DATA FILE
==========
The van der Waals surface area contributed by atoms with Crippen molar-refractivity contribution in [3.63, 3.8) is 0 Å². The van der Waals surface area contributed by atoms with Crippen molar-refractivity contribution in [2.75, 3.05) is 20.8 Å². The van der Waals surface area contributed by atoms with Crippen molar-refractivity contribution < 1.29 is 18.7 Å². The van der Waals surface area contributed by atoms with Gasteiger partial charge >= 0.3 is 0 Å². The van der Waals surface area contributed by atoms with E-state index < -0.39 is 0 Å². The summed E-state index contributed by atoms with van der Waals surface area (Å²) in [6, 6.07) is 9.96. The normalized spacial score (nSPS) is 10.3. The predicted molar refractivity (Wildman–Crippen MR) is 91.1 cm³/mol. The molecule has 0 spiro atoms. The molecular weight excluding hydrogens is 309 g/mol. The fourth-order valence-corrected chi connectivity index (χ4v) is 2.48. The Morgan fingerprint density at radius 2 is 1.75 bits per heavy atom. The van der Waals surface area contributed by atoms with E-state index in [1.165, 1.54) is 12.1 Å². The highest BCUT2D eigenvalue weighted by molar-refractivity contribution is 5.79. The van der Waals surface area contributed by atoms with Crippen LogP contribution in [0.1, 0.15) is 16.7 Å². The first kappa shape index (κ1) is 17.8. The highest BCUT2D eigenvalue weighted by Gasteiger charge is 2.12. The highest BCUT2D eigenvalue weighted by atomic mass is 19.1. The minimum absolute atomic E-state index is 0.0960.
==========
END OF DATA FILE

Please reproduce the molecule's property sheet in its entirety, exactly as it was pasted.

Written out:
The van der Waals surface area contributed by atoms with Crippen molar-refractivity contribution in [3.63, 3.8) is 0 Å². The van der Waals surface area contributed by atoms with Crippen molar-refractivity contribution in [2.75, 3.05) is 20.8 Å². The van der Waals surface area contributed by atoms with Crippen molar-refractivity contribution < 1.29 is 18.7 Å². The van der Waals surface area contributed by atoms with Gasteiger partial charge >= 0.3 is 0 Å². The van der Waals surface area contributed by atoms with E-state index < -0.39 is 0 Å². The summed E-state index contributed by atoms with van der Waals surface area (Å²) in [6, 6.07) is 9.96. The normalized spacial score (nSPS) is 10.3. The predicted molar refractivity (Wildman–Crippen MR) is 91.1 cm³/mol. The molecule has 0 spiro atoms. The molecular weight excluding hydrogens is 309 g/mol. The fourth-order valence-corrected chi connectivity index (χ4v) is 2.48. The Morgan fingerprint density at radius 2 is 1.75 bits per heavy atom. The van der Waals surface area contributed by atoms with E-state index in [1.165, 1.54) is 12.1 Å². The highest BCUT2D eigenvalue weighted by molar-refractivity contribution is 5.79. The van der Waals surface area contributed by atoms with Crippen LogP contribution in [0.1, 0.15) is 16.7 Å². The first kappa shape index (κ1) is 17.8. The highest BCUT2D eigenvalue weighted by Gasteiger charge is 2.12. The highest BCUT2D eigenvalue weighted by atomic mass is 19.1. The minimum absolute atomic E-state index is 0.0960.